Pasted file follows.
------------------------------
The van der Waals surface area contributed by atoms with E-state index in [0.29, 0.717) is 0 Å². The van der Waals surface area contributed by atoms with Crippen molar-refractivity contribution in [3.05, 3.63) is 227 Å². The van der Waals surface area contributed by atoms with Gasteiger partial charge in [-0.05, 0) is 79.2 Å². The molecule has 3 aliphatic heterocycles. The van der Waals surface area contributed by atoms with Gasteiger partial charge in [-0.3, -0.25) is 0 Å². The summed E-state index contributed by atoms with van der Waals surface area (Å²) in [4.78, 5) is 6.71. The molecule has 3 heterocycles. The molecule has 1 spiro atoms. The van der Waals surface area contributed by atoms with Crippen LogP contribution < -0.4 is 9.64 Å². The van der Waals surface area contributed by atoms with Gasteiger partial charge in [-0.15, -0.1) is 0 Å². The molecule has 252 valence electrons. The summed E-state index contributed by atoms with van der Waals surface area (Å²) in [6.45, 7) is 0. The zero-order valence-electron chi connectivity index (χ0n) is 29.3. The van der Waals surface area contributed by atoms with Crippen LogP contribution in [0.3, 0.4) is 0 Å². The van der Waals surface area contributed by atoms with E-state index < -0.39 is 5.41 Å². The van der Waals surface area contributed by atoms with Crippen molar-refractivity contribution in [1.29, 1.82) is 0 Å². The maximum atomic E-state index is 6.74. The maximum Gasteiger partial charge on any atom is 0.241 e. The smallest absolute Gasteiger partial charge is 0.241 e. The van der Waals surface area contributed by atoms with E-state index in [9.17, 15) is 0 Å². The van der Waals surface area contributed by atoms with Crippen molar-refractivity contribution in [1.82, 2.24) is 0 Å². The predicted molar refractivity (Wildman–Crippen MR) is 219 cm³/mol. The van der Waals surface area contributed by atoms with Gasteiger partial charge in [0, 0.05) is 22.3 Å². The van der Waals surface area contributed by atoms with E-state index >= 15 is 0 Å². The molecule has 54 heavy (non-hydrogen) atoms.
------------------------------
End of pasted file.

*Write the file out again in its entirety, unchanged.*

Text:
The van der Waals surface area contributed by atoms with E-state index in [0.29, 0.717) is 0 Å². The van der Waals surface area contributed by atoms with Crippen molar-refractivity contribution in [3.05, 3.63) is 227 Å². The van der Waals surface area contributed by atoms with Gasteiger partial charge in [-0.05, 0) is 79.2 Å². The molecule has 3 aliphatic heterocycles. The van der Waals surface area contributed by atoms with Gasteiger partial charge in [-0.3, -0.25) is 0 Å². The summed E-state index contributed by atoms with van der Waals surface area (Å²) in [4.78, 5) is 6.71. The molecule has 3 heterocycles. The molecule has 1 spiro atoms. The van der Waals surface area contributed by atoms with Crippen LogP contribution < -0.4 is 9.64 Å². The van der Waals surface area contributed by atoms with Gasteiger partial charge in [-0.15, -0.1) is 0 Å². The molecule has 252 valence electrons. The summed E-state index contributed by atoms with van der Waals surface area (Å²) in [6.45, 7) is 0. The zero-order valence-electron chi connectivity index (χ0n) is 29.3. The van der Waals surface area contributed by atoms with Crippen LogP contribution in [0.3, 0.4) is 0 Å². The van der Waals surface area contributed by atoms with E-state index < -0.39 is 5.41 Å². The van der Waals surface area contributed by atoms with Crippen molar-refractivity contribution in [1.29, 1.82) is 0 Å². The maximum atomic E-state index is 6.74. The maximum Gasteiger partial charge on any atom is 0.241 e. The smallest absolute Gasteiger partial charge is 0.241 e. The van der Waals surface area contributed by atoms with E-state index in [9.17, 15) is 0 Å². The van der Waals surface area contributed by atoms with Crippen molar-refractivity contribution in [1.82, 2.24) is 0 Å². The predicted molar refractivity (Wildman–Crippen MR) is 219 cm³/mol. The van der Waals surface area contributed by atoms with Gasteiger partial charge in [0, 0.05) is 22.3 Å². The van der Waals surface area contributed by atoms with E-state index >= 15 is 0 Å². The molecule has 54 heavy (non-hydrogen) atoms.